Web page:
The plaintiff in Gelvez argued that IME WatchDog’s role was no different than if his attorney or one of his associates/paralegals accompanied him to the IMEs. The plaintiff argued that any documents, notes or reports IME WatchDog prepared should be deemed attorney work product, and thus protected from discovery. While it is indisputable that these documents and notes were prepared “in anticipation of litigation,” IME Watchdog’s work is not necessarily immune from CPLR §3101’s discovery tools. New York law allows for defendants to obtain IME Watchdog’s records upon showing that they have a “substantial need of the materials in the preparation of the case and [are] unable without undue hardship to obtain the substantial equivalent of the materials by other means” CPLR §3101(d)(2). The Gelvez court found the reasoning in Marks to be instructive: “IME WatchDog does not offer expert or investigatory services based on a plaintiff’s underlying claim … . Rather, it offers eyewitness testimony of independent medical examinations conducted as part of discovery in the instant action.” Marks, 2018 NY Misc. LEXIS 2774 at 3. For defendants to adequately prepare for the possibility that the IME WatchDog employee in question could be called to testify, they need to obtain their records and be able to depose them on said records. In addition, plaintiff’s argument in Gelvez that IME Watchdog is covered under attorney-work product privilege is in direct conflict with the precedent Santana. If an IME WatchDog employee can be deposed, it cannot follow that IME Watchdog is covered by the attorney-work product privilege.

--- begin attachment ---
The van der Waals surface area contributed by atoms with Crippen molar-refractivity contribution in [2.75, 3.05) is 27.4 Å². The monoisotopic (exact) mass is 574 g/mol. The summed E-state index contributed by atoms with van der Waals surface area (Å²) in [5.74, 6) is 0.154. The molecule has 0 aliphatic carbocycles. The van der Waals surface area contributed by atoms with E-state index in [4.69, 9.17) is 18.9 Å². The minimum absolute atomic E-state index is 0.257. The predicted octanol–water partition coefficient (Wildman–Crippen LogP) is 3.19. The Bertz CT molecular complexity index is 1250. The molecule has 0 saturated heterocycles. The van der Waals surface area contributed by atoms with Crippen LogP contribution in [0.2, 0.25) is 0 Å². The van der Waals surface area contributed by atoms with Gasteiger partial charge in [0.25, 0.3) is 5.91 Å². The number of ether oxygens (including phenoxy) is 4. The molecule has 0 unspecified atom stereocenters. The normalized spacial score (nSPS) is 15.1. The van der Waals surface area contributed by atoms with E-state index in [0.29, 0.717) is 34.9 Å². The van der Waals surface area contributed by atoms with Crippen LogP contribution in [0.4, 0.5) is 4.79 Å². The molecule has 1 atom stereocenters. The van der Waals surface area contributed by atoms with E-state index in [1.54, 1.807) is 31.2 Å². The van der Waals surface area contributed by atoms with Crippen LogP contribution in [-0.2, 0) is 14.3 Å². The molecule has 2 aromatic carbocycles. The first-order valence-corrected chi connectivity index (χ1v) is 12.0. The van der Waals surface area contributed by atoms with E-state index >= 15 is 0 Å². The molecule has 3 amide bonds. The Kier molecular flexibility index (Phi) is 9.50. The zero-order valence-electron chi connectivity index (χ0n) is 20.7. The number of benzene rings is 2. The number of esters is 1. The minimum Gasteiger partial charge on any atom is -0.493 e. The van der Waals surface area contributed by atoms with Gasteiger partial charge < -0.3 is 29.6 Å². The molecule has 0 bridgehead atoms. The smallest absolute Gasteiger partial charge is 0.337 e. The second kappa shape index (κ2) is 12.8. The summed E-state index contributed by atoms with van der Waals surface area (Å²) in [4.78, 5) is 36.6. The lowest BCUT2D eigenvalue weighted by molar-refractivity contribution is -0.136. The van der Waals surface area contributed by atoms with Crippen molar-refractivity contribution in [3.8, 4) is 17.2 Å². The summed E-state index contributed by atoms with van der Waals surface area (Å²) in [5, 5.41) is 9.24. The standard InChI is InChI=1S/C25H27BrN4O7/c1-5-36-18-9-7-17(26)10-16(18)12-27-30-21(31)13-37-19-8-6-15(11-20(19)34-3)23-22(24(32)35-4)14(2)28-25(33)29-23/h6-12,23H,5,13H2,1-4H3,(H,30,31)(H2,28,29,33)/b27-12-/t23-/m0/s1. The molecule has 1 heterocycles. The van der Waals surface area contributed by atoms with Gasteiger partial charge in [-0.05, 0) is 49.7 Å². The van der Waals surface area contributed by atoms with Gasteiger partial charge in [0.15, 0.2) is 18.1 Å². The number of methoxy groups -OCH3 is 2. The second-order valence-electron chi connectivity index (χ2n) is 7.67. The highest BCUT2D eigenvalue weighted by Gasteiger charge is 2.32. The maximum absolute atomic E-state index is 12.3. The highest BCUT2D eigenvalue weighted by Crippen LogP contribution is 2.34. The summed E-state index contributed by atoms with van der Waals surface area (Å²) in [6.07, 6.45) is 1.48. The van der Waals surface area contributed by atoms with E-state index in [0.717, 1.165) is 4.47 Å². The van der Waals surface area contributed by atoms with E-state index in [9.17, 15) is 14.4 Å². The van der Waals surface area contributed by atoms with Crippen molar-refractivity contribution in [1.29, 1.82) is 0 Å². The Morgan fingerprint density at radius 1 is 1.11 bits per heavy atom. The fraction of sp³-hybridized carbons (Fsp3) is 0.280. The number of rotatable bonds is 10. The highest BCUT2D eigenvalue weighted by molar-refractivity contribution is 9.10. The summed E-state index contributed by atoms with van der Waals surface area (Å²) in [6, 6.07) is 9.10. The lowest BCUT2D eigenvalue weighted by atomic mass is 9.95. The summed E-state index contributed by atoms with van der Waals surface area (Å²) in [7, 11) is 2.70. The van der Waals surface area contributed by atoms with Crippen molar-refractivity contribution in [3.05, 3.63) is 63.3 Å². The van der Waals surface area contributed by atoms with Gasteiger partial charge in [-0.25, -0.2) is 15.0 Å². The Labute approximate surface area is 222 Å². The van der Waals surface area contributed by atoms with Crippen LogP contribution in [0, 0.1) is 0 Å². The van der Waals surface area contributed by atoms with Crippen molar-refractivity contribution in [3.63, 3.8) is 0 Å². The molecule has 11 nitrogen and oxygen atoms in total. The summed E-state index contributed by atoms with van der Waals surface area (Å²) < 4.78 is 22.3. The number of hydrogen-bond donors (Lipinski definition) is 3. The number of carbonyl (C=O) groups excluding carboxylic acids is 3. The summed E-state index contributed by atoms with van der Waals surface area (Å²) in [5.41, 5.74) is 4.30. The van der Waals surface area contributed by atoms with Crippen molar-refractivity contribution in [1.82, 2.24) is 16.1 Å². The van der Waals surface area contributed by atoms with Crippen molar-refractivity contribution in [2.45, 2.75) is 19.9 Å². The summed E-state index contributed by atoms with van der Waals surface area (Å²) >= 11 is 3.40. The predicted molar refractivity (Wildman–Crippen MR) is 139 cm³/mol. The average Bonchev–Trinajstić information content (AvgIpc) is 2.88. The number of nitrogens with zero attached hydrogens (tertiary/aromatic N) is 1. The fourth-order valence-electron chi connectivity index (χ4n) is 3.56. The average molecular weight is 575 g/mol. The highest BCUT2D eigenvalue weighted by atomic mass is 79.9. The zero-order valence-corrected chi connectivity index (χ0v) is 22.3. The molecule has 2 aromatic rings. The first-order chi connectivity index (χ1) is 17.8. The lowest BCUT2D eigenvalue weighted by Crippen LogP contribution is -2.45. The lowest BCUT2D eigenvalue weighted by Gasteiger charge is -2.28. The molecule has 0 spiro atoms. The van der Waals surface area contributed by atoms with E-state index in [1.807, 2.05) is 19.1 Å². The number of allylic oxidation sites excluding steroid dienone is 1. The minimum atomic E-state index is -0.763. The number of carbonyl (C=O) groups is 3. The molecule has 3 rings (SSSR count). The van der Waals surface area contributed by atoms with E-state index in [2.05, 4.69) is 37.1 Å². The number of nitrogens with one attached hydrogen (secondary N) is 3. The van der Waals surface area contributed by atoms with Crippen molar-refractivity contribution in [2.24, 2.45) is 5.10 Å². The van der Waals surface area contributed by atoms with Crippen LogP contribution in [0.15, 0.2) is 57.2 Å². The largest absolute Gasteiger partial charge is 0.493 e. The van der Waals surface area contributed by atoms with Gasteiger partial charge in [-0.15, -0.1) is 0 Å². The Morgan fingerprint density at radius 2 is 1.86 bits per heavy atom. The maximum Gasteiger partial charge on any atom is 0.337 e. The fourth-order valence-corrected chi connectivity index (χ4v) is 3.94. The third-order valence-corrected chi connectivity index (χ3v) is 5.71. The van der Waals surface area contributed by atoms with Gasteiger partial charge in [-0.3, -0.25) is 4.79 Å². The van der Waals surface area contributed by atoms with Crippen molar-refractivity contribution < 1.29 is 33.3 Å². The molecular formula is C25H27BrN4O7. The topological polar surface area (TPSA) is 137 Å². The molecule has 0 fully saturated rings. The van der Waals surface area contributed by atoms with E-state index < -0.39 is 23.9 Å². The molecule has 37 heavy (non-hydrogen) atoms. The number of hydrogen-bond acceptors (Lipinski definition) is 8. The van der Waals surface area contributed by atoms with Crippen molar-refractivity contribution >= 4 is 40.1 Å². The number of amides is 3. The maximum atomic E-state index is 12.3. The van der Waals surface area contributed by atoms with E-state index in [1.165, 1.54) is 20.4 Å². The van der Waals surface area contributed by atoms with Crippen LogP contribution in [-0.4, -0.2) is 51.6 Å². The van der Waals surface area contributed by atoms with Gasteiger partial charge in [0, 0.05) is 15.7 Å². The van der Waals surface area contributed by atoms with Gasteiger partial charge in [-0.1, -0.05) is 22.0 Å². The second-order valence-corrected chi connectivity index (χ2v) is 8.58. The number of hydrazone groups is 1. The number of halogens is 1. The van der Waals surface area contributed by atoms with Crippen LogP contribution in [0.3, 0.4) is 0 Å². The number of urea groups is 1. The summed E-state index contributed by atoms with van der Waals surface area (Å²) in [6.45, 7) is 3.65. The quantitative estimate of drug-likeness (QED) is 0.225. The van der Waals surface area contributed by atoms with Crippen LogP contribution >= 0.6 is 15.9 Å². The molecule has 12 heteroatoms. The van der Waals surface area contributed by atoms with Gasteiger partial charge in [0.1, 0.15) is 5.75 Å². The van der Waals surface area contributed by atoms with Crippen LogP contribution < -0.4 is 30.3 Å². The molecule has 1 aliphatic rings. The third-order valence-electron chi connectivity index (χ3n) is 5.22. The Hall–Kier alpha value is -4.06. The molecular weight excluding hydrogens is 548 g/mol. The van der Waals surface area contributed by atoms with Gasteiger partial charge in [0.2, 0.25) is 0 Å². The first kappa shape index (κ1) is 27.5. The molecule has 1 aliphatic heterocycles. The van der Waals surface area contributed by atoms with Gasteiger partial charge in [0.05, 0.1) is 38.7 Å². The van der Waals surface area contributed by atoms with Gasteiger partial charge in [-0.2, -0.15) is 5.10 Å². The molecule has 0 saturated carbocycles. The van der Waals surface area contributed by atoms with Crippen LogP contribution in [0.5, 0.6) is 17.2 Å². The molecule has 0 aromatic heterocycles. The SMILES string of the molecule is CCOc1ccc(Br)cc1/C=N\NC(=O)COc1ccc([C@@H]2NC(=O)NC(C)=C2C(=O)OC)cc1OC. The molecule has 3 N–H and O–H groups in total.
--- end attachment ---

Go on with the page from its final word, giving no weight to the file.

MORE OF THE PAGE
Plaintiff’s final argument in favor of squashing the subpoena was that the defendant’s failed to satisfy their burden of proving present “special circumstances” for seeking discovery from IME WatchDog as a non-party witness. This argument was in direct conflict with the binding precedent set in Matter of Kapon v. Koch, where the Court of Appeals made clear that the disclosure standard for parties and non-parties is the same, essentially dismantling any requirement of “special circumstances.” The “material and necessary” framework under CPLR 3101(a) applies to party and non-party disclosure, setting no higher standard for non-parties. Thus, under Kapon, a non-party subpoena should only be quashed if the discovery sought is “utterly irrelevant” to the action or that the “futility of the process to uncover anything legitimate is inevitable or obvious.”